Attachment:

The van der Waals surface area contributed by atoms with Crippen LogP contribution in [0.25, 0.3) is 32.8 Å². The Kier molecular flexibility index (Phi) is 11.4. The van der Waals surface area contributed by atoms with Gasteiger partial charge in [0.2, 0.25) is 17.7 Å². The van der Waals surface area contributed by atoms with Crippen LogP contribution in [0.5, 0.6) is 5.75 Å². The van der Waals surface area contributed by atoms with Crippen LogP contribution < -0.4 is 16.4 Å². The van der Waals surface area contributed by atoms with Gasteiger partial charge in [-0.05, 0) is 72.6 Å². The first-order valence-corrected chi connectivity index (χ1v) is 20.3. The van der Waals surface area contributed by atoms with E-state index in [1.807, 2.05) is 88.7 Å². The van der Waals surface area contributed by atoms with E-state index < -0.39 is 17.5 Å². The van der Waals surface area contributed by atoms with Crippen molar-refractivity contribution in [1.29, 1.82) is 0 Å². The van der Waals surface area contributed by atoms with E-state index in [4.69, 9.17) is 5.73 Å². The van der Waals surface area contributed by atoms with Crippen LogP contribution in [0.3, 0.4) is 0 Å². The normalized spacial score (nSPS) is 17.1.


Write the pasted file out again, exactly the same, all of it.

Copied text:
The van der Waals surface area contributed by atoms with Crippen LogP contribution in [0.25, 0.3) is 32.8 Å². The Kier molecular flexibility index (Phi) is 11.4. The van der Waals surface area contributed by atoms with Gasteiger partial charge in [0.2, 0.25) is 17.7 Å². The van der Waals surface area contributed by atoms with Crippen LogP contribution in [0.5, 0.6) is 5.75 Å². The van der Waals surface area contributed by atoms with Crippen LogP contribution < -0.4 is 16.4 Å². The van der Waals surface area contributed by atoms with Gasteiger partial charge in [-0.05, 0) is 72.6 Å². The first-order valence-corrected chi connectivity index (χ1v) is 20.3. The van der Waals surface area contributed by atoms with E-state index in [1.807, 2.05) is 88.7 Å². The van der Waals surface area contributed by atoms with E-state index < -0.39 is 17.5 Å². The van der Waals surface area contributed by atoms with Crippen molar-refractivity contribution in [1.29, 1.82) is 0 Å². The van der Waals surface area contributed by atoms with E-state index in [4.69, 9.17) is 5.73 Å². The van der Waals surface area contributed by atoms with Crippen LogP contribution in [0.3, 0.4) is 0 Å². The normalized spacial score (nSPS) is 17.1.